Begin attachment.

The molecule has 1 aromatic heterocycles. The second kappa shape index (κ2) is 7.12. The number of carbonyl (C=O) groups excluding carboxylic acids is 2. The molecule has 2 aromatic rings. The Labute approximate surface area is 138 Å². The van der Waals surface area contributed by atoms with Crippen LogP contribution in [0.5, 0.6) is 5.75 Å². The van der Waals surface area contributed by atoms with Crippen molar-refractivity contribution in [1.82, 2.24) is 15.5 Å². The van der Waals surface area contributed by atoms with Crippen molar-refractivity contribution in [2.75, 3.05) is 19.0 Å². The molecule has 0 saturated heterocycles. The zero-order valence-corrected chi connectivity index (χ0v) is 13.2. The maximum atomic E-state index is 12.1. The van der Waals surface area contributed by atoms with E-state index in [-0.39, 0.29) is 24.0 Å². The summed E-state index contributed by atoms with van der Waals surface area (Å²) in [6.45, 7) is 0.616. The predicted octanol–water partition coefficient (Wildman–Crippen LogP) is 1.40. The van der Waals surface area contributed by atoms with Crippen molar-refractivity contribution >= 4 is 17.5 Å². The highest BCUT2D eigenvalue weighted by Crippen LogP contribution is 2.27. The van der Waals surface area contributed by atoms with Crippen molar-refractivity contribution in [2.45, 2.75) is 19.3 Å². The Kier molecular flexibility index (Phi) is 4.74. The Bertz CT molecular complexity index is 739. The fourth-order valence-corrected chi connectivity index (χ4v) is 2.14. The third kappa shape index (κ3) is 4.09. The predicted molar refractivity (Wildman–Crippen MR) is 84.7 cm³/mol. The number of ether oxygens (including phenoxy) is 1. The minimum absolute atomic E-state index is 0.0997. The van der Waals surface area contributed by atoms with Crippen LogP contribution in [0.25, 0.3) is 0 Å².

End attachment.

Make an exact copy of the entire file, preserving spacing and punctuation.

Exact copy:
The molecule has 1 aromatic heterocycles. The second kappa shape index (κ2) is 7.12. The number of carbonyl (C=O) groups excluding carboxylic acids is 2. The molecule has 2 aromatic rings. The Labute approximate surface area is 138 Å². The van der Waals surface area contributed by atoms with Crippen LogP contribution in [0.5, 0.6) is 5.75 Å². The van der Waals surface area contributed by atoms with Crippen molar-refractivity contribution in [1.82, 2.24) is 15.5 Å². The van der Waals surface area contributed by atoms with Crippen molar-refractivity contribution in [2.75, 3.05) is 19.0 Å². The molecule has 0 saturated heterocycles. The zero-order valence-corrected chi connectivity index (χ0v) is 13.2. The maximum atomic E-state index is 12.1. The van der Waals surface area contributed by atoms with E-state index in [-0.39, 0.29) is 24.0 Å². The summed E-state index contributed by atoms with van der Waals surface area (Å²) in [6.45, 7) is 0.616. The predicted octanol–water partition coefficient (Wildman–Crippen LogP) is 1.40. The van der Waals surface area contributed by atoms with Crippen molar-refractivity contribution >= 4 is 17.5 Å². The highest BCUT2D eigenvalue weighted by Crippen LogP contribution is 2.27. The van der Waals surface area contributed by atoms with Crippen molar-refractivity contribution in [2.45, 2.75) is 19.3 Å². The Kier molecular flexibility index (Phi) is 4.74. The Bertz CT molecular complexity index is 739. The fourth-order valence-corrected chi connectivity index (χ4v) is 2.14. The third kappa shape index (κ3) is 4.09. The predicted molar refractivity (Wildman–Crippen MR) is 84.7 cm³/mol. The number of ether oxygens (including phenoxy) is 1. The minimum absolute atomic E-state index is 0.0997. The van der Waals surface area contributed by atoms with Crippen LogP contribution in [0.25, 0.3) is 0 Å².